Australia’s largest city will emerge from a 106-day lockdown on Monday, as Sydney officials confirmed the coronavirus vaccination target had been met.
Stay-at-home orders for the Harbor City’s more than five million people will now be lifted, while 70 percent of residents over the age of 16 have been double jab.
“The light at the end of the tunnel is now very, very close,” Prime Minister Scott Morrison said on Thursday, applauding the reopening announcement.
From Monday, pubs, restaurants and shops will open their shutters and welcome fully vaccinated people.
The five-km travel ban will also be lifted, although state and international borders will remain closed.
The reopening – described as “Independence Day” – is both “exciting” and “nerve-racking”, according to Alice Murphy, general manager of The Carrington, a Sydney pub now bringing staff and deliveries back to the site. Struggling to bring
“Obviously going from doing nothing for months, and then having a few weeks to get to the venue was likely a little daunting,” she said.
Murphy tried to fill the nearly four-month lockdown with activities like painting and gardening. But like millions of Australians, she too “just sat on the couch and watched a lot of TV”.
Australia has been worst hit by the pandemic – 1,379 deaths have been recorded in a population of about 26 million.
But for the past 18 months, Australian cities with fewer vaccinations have faced severe lockdowns to limit the spread of the virus.
Jobs have been lost, children have missed school for a large part of the academic year, and the restrictions have mostly sparked small but noisy protests and a flood of misinformation online.
According to a recent report by the country’s mental health think tank, there is increasing evidence that locked-down Australians are drinking more and that existing mental conditions have worsened.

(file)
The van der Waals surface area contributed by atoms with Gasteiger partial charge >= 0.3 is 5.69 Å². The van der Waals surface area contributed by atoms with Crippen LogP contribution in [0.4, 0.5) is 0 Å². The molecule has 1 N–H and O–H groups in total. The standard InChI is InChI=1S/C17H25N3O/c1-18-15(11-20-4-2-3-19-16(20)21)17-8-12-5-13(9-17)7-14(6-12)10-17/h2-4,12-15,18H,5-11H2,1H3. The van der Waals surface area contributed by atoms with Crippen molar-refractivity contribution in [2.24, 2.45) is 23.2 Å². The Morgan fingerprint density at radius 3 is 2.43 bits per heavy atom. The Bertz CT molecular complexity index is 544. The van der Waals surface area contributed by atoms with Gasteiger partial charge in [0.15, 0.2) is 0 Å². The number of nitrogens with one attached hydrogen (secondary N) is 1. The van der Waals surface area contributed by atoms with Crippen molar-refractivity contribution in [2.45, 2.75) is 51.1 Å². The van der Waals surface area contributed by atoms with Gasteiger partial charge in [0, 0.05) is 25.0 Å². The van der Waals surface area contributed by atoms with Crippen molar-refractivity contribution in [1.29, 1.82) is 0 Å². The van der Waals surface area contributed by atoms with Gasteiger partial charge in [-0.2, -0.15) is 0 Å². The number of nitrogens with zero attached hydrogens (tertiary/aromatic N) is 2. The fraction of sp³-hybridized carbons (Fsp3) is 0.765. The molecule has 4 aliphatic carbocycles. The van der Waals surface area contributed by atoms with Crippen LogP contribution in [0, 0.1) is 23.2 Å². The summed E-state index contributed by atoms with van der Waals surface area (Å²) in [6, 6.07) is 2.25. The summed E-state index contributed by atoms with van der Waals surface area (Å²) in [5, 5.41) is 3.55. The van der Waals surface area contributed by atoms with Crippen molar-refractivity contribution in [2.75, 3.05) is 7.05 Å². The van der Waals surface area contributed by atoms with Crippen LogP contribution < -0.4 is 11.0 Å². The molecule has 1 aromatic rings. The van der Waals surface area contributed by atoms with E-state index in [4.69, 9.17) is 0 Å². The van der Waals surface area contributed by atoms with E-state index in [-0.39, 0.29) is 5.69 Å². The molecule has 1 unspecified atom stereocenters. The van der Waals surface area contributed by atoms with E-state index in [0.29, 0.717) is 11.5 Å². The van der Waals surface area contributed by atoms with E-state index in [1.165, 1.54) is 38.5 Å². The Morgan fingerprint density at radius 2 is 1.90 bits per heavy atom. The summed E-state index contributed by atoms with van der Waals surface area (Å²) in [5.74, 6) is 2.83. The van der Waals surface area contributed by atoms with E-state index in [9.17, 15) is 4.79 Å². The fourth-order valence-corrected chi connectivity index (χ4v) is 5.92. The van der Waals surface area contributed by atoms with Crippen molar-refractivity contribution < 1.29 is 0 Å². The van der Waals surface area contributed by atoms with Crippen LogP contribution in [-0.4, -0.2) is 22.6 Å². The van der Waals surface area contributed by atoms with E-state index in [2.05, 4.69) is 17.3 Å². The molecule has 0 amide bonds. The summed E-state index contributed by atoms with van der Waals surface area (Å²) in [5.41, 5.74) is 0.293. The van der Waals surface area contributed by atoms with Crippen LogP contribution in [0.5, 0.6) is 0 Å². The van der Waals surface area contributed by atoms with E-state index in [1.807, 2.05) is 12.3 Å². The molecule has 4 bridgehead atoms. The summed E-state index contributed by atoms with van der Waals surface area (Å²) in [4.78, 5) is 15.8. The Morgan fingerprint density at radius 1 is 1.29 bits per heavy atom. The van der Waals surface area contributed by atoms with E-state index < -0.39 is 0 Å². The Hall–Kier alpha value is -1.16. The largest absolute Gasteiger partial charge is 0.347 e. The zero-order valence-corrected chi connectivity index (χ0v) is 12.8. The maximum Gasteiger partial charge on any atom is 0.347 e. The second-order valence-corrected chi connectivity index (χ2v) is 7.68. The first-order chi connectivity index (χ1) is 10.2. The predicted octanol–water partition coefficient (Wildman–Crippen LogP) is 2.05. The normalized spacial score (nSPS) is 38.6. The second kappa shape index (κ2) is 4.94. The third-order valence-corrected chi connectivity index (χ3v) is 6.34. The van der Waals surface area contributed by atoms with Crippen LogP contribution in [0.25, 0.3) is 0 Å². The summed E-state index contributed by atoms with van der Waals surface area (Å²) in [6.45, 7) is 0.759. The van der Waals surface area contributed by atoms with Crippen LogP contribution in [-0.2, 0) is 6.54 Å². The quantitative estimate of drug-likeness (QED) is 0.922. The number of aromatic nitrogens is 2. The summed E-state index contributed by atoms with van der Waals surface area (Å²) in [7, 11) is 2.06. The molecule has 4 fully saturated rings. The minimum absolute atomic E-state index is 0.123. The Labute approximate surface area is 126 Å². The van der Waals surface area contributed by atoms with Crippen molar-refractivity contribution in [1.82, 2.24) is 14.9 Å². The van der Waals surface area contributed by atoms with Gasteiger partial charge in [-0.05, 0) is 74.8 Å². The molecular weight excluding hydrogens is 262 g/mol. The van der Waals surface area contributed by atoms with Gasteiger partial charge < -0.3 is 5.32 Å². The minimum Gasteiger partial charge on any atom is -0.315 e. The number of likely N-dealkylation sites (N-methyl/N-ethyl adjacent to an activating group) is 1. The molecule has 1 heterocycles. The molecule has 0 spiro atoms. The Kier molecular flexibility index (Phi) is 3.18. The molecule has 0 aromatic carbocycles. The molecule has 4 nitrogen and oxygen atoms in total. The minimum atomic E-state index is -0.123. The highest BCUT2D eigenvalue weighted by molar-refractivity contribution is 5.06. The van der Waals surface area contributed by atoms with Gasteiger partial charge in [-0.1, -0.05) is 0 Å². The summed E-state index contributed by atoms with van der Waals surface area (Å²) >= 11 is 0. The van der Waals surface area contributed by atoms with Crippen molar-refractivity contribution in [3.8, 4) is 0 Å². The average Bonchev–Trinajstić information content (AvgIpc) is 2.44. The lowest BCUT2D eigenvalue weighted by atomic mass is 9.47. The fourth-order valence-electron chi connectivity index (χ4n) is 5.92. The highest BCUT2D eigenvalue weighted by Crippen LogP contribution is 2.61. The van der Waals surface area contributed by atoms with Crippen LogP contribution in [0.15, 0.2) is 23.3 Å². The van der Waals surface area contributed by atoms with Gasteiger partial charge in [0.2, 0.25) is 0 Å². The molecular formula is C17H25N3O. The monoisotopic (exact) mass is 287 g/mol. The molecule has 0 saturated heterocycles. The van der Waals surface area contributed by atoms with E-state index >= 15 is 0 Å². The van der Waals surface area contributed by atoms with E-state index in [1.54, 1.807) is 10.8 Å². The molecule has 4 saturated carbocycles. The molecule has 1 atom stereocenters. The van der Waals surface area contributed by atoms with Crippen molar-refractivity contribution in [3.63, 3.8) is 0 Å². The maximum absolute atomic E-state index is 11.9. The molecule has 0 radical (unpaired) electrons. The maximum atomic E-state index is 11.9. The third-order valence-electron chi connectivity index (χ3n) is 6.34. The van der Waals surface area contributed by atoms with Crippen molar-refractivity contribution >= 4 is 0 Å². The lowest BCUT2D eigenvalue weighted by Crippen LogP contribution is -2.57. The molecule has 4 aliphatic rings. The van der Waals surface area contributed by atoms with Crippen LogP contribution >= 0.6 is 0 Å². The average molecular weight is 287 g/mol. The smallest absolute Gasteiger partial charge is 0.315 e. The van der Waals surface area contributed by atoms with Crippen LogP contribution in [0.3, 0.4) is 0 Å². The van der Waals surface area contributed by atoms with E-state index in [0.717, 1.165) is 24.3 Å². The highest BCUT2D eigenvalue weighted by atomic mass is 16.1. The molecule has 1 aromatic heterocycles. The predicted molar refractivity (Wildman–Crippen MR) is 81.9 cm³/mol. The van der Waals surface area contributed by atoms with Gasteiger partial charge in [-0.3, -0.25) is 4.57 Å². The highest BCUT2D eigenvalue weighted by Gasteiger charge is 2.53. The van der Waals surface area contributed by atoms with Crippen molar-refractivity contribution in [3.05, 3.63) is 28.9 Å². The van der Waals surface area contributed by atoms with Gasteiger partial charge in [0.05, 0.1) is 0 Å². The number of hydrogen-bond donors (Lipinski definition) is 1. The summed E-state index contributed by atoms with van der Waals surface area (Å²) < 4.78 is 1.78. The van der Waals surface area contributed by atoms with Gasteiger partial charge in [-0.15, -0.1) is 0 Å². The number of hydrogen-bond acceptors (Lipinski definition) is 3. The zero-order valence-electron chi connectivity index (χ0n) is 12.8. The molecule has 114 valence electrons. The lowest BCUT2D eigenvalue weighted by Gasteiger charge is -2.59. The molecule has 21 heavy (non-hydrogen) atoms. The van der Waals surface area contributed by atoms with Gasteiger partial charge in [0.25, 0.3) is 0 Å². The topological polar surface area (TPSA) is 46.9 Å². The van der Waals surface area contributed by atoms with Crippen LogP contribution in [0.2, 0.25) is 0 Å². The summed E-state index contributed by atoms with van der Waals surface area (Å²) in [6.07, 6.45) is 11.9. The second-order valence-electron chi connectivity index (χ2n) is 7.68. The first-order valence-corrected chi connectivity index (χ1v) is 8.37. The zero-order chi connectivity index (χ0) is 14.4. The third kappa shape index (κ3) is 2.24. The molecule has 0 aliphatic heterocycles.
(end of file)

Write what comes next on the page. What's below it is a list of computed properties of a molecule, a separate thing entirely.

In recent months, repeated sanctions and attempts by Australia to reach “Covid Zero” – now abandoned – have attracted international attention.
The conservative-run country has become an unexpected lightning rod for the American right against vaccine mandates and lockdowns everywhere.
Florida Governor Ron DeSantis – whose state has recorded more than 55,000 deaths in a slightly smaller population than Australia – also suggested breaking diplomatic ties.
“It’s not a free country at all,” he said. “Is Australia still independent of communist China? I don’t know.”
Thousands of Australian residents have also violated the restrictions, and some have voted with their feet.
The country’s population has shrunk for the first time since World War I, as migrants returned home in large numbers.
This has hit the hospitality and retail sectors which report staff shortages and logistics constraints in warehouses that can make reopening difficult.
Some medical experts are also concerned that the state of New South Wales, whose capital is Sydney, may reopen too soon.
The government’s own health advice from the Doherty Institute recommended a widespread reopening when vaccination rates reached 80 percent instead of the current 70 percent.
The Australian Medical Association warned on Thursday that infections would rise again and fewer hospitals would be at increased risk.
“New South Wales should not be reckless at this critical time,” said group chairman Omar Khurshid.
“It would cost more lives, cause more suffering, and put the economies of New South Wales and the nation at risk.”
But recently installed head of state Dominic Perrot was adamant about reopening.
On Thursday, he pushed the date for the resumption of most schools and said masks would not be required in offices.
Both measures are designed to get people back to work.
(Except for the title, this story has not been edited by NDTV staff and is published from a syndicated feed.)